I wish I felt better so I could really give So You Want to Talk About Race what it deserves, review-wise. The short review is if you haven’t already read this, you need to. Maybe you are like me and put it on your TBR right after its publication in 2018 and then it fell slowly down the list. Maybe you saw it on all of the recommended reading lists that proliferated in summer 2020 (A Reading List on Race for Allies, Antiracist Reading, Understanding and Dismantling Racism, 20 Books For 2020: A Reading List On Race In America) but it was just too heavy then, your brain could not do it as it battled the realities of pandemic and what it did to your reading (just me?) so you pushed if off again, promising yourself next year was the year.

Whatever the reasons to have not read it, or not re-read it recently, you need to make space for this one post haste. Ijeoma Oluo has an incredibly easy to read style, which is important when breaking down enormous topics like intersectionalism, privilege, and microaggressions and how to talk about them with others. Her messages are passionate, finely tuned, and crystalize ideas that could otherwise be vague but with compassion and the ability to turn her lived experience into universal moments of understanding. There are many reasons why Oluo’s work on race has been featured in The Guardian, The New York Times, and The Washington Post, among many other publications and they are easy to see when you spend time with her words.

In a Holidaze (CBR13 #73)

In a Holidaze

One of the prevailing bits of wisdom running around if you happen to find yourself with COVID (which I probably do – not to worry, I’m not feeling too poorly, have plenty of supplies, and have a test scheduled) is to avoid screens. With that in mind, and cognizant that my brain does not want to focus on anything weighty (which is seriously impinging on my ability to finish So You Want to Talk About Race and Eva Luna) I settled in on the couch this afternoon with Christina Lauren’s In a Holidaze.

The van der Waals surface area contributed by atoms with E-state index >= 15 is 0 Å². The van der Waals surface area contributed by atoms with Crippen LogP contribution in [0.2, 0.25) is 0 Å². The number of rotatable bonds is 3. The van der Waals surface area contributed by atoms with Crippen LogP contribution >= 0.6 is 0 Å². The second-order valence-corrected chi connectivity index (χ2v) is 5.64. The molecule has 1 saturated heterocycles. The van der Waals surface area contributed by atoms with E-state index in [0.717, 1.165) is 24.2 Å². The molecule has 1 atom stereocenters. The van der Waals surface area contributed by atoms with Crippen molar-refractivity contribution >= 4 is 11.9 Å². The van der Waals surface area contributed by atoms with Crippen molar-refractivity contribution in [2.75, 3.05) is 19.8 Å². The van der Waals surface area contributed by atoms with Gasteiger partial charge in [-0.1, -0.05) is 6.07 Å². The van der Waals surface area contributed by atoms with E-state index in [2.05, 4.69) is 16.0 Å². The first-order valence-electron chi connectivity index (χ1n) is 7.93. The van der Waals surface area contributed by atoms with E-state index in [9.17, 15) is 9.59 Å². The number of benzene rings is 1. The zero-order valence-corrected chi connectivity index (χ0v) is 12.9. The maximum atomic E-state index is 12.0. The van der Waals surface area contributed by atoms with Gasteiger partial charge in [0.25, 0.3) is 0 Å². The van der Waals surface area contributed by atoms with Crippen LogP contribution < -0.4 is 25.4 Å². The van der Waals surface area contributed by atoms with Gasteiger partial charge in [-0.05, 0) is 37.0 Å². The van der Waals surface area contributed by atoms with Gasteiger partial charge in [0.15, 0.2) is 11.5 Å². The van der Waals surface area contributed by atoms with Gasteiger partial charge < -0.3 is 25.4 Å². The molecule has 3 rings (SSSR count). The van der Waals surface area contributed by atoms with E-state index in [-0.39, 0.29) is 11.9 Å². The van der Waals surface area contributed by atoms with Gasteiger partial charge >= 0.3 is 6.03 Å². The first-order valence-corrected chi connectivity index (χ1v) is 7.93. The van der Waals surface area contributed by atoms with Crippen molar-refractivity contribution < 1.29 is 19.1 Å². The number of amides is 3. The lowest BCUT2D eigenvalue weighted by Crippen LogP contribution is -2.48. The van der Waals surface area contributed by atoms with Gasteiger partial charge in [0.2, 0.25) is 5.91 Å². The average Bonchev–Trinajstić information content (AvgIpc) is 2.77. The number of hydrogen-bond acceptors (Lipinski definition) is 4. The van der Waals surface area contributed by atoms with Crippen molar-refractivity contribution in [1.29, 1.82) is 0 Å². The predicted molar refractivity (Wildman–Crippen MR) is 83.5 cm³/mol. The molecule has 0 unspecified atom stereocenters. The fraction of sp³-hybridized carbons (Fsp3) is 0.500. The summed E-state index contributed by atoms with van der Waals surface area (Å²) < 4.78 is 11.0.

According to the handy info keepers over at Goodreads I added this to my TBR in November, but apparently had not managed to put the book blurb into my memory banks. I was caught off guard initially with the plot in front of me, but once I got my head on straight, I enjoyed it much more than the terrible holiday movies I watched yesterday in a fever dream (mistakes were made, naps were taken).

In a Holidaze is the story of Maelyn Jones. She’s 26, in a bit of a rut, and just experienced a truly horrendous end to her family’s holiday with their chosen extended family. It looks to her as though all that she enjoys most in this world is ending and she’s headed back to a life that just is, and knows that she is not happy, so she asks the universe to show her what will make her happy. One car crash later and Maelyn finds herself waking up a week earlier on her flight to Utah. In a nod to time loop stories everywhere Maelyn proceeds to restart her holiday week a couple times trying to figure out why the universe sent her back and what is in fact (and who) going to make her happiest.

The things I enjoyed in this one are many – the extended friends group who function in a familial way, the lead having to get to a place of “fuck it” in order to finally be herself, and having that be the thing that starts to make the pieces fall into place, the cozy charm of the cabin the families spend each Christmas at together and learning to let go of the lockstep of tradition. But there are also things which didn’t work for me, particularly in the early stages of figuring out who was meant to be Maelyn’s partner (I flipped to the back after about page 20 which is something I never do), and how the various motivations of Maelyn, Theo, and Andrew are portrayed. I also got seriously confused a few times as the characters (and this is a cast of about 12) routinely use nicknames for each other that are not consistent, and I had to stop and think about who was on page and that’s not helpful.

This is my third outing with the writing duo Christina Lauren (Christina Hobbs and Lauren Billings) and I can see in this one positive and negatives from my previous rounds with Dating You, Hating You and Sweet Filthy Boy. I felt at a bit of a distance from the story, even though I understood the characters very well, and I wished that we got any of the story from Theo or Andrew’s point of view. We also get some sloppy plotting, specifically that there’s a a-ha moment late in the book for Maelyn that comes down to a misunderstanding happening because she didn’t take into account how the other person has historically processed emotions, but we the reader weren’t let in on that either, which made that character’s behavior a tough sit occasionally.